to the needs of a single customer.
Under the traditional organization
structure, the sales and marketing message gets fragmented across myriad strategies and
tactics. Marketing often develops messages that the salespeople fail to sell or which
contain service promises that operations or customer service fail to deliver. At big
organizations, even marketing messages become fragmented across medium, meaning that
advertising, promotion, and other marketing tactics fail to leverage each other or, even
worse, work at cross-purposes. The results: declining brand loyalty and excessive
mobilizes all of a companys marketing and sales strategies under a single vision and
strategy implemented in concert by all of the organizations relevant departments.
In the traditional model, a company is
made up of discrete departments dedicated to a specific discipline, such as sales,
marketing, market research, corporate communications, customer service, advertising,
promotion, public relations, trade shows, events, information technology, manufacturing,
Often, they seem to operate in their
own little worlds, with the result that management "silos" emerge by which
different departments operate with different agendas and often not in concert.
In the integrated
marketing model, a company becomes a cohesive unit with a single overall goal based on
maximizing awareness among the target audience and making sure that the marketing promises
get consistently distributed across all sales and marketing media, and that they get
consistently delivered at the point of sale.
Rather than operating in
silos, departments work in concert to make sure that each of their activities work toward
the common goal.
OBSTACLES TO INTEGRATED MARKETING
There are several reasons
that people resist the shift to integrated marketing:
Turf. People are possessive of
their domains. Salespeople, especially, do not want to share information that they have
worked hard to acquire and that they believe they own. They do not want to reveal their
"confidential" plans for success; they want others to be surprised by the plans
and impressed by, perhaps even envious of, the results.
Ego. This ties in with turf
issues. If everyone shares, people become equal. It becomes difficult to tell who has the
"better" information, the smarter suggestions, or the greater success.
Budget. In the traditional
company, budgets are allocated by department, according to both need and results. If
departments work toward common goals, the thinking goes, management might not consider
some departments more important or more successful than others. Thus they would not
deserve larger budgets; they might even see their budgets cut.
These are the three components of resistance to change. First, inertia makes people want
to keep doing what they have always done; it is just easier. Second, people often are
disenchanted with leaders constantly experimenting with a new management flavor of the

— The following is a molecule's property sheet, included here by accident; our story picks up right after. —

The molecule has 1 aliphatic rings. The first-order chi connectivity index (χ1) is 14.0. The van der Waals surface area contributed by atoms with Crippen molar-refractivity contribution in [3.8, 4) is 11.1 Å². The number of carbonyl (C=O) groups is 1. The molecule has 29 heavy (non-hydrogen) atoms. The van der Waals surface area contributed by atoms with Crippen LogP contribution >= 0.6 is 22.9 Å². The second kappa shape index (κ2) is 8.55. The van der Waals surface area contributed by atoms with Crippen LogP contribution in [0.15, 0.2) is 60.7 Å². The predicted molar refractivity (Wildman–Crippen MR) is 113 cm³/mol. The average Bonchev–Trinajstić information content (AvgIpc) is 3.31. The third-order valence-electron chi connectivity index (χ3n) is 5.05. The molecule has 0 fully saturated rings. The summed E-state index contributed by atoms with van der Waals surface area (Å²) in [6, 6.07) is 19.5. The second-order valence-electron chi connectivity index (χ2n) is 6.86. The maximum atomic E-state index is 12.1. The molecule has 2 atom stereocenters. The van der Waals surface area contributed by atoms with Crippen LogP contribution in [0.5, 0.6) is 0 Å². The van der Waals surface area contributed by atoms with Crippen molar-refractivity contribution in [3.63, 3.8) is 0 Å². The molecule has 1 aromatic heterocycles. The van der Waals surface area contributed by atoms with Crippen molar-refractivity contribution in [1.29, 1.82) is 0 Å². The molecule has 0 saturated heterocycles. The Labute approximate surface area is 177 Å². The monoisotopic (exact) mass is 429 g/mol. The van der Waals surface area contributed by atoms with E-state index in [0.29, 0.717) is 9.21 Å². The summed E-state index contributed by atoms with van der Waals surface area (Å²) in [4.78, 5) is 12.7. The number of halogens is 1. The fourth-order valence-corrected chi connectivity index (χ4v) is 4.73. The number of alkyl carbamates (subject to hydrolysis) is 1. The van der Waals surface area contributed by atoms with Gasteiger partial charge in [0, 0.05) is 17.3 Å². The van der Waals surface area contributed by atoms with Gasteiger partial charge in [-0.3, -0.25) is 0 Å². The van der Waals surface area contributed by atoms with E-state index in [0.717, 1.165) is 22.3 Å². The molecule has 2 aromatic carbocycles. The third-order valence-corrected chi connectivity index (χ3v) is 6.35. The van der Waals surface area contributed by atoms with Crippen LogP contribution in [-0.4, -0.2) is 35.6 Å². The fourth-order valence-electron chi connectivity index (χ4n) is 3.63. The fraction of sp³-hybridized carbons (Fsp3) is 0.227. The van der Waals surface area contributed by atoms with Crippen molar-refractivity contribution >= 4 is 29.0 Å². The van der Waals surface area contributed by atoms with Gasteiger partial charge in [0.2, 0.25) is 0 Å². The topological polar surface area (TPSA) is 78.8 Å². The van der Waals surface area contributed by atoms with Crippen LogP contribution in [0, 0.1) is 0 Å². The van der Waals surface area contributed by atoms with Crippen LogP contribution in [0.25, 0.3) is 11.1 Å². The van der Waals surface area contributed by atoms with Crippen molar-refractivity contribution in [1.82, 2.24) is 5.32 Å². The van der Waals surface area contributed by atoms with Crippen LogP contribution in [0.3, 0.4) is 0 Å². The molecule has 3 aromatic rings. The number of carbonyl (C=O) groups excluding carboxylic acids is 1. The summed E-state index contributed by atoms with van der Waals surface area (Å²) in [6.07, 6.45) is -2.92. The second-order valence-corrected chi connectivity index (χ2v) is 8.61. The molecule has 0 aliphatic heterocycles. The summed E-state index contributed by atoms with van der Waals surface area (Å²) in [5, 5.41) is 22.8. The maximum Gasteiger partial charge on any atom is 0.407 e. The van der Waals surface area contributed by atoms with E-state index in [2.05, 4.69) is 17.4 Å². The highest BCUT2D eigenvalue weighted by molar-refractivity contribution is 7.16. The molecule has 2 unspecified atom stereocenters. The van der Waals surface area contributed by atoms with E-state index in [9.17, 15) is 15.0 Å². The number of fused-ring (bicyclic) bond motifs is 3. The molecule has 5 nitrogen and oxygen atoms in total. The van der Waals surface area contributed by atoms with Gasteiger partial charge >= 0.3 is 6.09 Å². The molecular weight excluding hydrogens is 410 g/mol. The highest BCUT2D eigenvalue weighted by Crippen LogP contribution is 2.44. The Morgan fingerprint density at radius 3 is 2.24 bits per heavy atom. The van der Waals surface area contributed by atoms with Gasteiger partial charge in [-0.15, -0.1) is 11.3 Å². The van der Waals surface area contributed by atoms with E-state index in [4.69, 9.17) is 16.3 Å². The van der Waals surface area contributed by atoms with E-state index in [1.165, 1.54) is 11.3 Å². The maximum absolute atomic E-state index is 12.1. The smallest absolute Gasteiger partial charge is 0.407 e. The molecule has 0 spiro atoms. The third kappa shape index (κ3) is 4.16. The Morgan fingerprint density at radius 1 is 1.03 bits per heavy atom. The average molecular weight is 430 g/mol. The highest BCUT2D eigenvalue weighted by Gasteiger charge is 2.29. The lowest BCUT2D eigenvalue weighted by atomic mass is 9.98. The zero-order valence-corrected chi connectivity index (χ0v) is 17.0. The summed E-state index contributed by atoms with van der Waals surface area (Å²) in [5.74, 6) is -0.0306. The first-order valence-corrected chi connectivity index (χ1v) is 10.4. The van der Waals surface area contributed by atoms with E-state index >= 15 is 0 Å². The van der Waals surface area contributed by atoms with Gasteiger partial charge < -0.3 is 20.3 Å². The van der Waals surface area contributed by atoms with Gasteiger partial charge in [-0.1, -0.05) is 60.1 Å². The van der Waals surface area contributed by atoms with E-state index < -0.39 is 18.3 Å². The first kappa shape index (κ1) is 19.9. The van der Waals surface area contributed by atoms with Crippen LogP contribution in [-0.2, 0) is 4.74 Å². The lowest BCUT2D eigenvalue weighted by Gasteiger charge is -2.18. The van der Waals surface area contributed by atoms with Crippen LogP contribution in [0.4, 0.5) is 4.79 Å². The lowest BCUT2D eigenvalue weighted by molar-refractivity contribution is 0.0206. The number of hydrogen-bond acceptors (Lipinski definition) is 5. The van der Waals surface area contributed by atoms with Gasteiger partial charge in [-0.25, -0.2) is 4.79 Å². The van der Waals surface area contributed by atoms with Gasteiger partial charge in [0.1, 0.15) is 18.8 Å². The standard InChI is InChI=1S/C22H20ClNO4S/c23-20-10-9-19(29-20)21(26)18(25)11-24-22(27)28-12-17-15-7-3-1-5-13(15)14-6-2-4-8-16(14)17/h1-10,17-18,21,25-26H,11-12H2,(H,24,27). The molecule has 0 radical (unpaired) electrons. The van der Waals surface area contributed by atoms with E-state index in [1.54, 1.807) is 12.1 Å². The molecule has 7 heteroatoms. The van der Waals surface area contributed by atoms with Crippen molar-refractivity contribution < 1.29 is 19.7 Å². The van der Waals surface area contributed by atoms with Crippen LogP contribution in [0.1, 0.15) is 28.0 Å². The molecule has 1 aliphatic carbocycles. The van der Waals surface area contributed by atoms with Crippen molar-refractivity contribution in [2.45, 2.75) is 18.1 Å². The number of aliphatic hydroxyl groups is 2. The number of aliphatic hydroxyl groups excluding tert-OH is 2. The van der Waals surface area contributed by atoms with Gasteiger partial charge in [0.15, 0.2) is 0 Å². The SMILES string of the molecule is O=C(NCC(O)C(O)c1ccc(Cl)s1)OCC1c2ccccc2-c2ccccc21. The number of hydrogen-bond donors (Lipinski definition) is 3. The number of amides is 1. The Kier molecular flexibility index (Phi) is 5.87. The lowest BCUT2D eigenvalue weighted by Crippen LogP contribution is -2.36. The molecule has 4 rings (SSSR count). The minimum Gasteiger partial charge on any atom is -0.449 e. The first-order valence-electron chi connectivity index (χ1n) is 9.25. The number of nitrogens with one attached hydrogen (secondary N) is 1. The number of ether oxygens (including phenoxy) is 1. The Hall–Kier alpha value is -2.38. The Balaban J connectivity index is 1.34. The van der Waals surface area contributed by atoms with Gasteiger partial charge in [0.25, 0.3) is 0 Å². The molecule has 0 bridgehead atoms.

month. Third, people resist change because they fear the unfamiliar.
Marketers today talk
about the importance of "building relationships," the need for "customer
relationship management." They understand that good relationships are the key to
developing loyal, long-term customers. But it is only through integrated marketing that
the contemporary company can take the actions required to build those relationships.
Customers have more options, and
they are more demanding.
They have access to more products, more sources of information, and more ways to buy,
notably, online. That means that marketers have more competition than ever. Today's
customers also know that they do not have to "settle." If you do not offer what
they want, someone else will. And if no one does, customers might just decide to go
without rather than accept something that does not please them.
The marketplace is changing.
Traditional companies developed products or services, set sales goals, and devised plans
for creating demand. In The New Marketing Paradigm: Integrated Marketing Communications,
authors Don E. Schultz, Stanley I. Tannenbaum, and Robert F. Lauterborn label the traditional
approach "inside-out" marketing, because the marketing plan originates
inside the organization. In contrast, "outside-in" planning originates with
customers and their needs.
Playing by the new rules. Can
you accept the results of your research? Managers must be willing to use the data they
collect and analyze. They must be constitutionally capable of changing their thinking from
"This is what we want to sell; how will we market it?" to "This is what the
customer wants; how will we provide it?" That change can be especially difficult if
customers reject a product or service in which much time and money have been invested, or
one that has an influential champion at the company.
Integrated messages can be sent
only by an integrated company. This is a major consideration. Integrating a
company could require structural changes, perhaps scrambling the organization chart. At
the very least, it means establishing cross-functional teams in which every department is
represented. Strategic planning thus becomes an enterprise-wide effort, and information
and responsibilities are shared.
For example, if research reveals that